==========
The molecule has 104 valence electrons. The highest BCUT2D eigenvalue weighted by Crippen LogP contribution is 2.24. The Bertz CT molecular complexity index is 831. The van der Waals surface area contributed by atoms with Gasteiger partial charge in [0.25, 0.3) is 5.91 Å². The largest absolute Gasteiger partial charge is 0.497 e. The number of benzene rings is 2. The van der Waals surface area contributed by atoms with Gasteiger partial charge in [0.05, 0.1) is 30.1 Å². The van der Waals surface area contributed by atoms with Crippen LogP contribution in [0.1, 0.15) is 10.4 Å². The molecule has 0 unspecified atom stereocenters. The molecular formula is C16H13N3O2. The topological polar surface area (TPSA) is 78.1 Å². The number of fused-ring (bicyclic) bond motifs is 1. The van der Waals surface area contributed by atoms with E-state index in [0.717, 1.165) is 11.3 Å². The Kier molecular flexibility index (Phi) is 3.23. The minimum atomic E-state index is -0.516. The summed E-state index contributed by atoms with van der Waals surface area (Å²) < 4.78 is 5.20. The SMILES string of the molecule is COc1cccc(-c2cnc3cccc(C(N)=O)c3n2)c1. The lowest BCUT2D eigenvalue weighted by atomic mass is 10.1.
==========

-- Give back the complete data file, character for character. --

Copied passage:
The molecule has 104 valence electrons. The highest BCUT2D eigenvalue weighted by Crippen LogP contribution is 2.24. The Bertz CT molecular complexity index is 831. The van der Waals surface area contributed by atoms with Gasteiger partial charge in [0.25, 0.3) is 5.91 Å². The largest absolute Gasteiger partial charge is 0.497 e. The number of benzene rings is 2. The van der Waals surface area contributed by atoms with Gasteiger partial charge in [0.05, 0.1) is 30.1 Å². The van der Waals surface area contributed by atoms with Crippen LogP contribution in [0.1, 0.15) is 10.4 Å². The molecule has 0 unspecified atom stereocenters. The molecular formula is C16H13N3O2. The topological polar surface area (TPSA) is 78.1 Å². The number of fused-ring (bicyclic) bond motifs is 1. The van der Waals surface area contributed by atoms with E-state index in [0.717, 1.165) is 11.3 Å². The Kier molecular flexibility index (Phi) is 3.23. The minimum atomic E-state index is -0.516. The summed E-state index contributed by atoms with van der Waals surface area (Å²) < 4.78 is 5.20. The SMILES string of the molecule is COc1cccc(-c2cnc3cccc(C(N)=O)c3n2)c1. The lowest BCUT2D eigenvalue weighted by atomic mass is 10.1.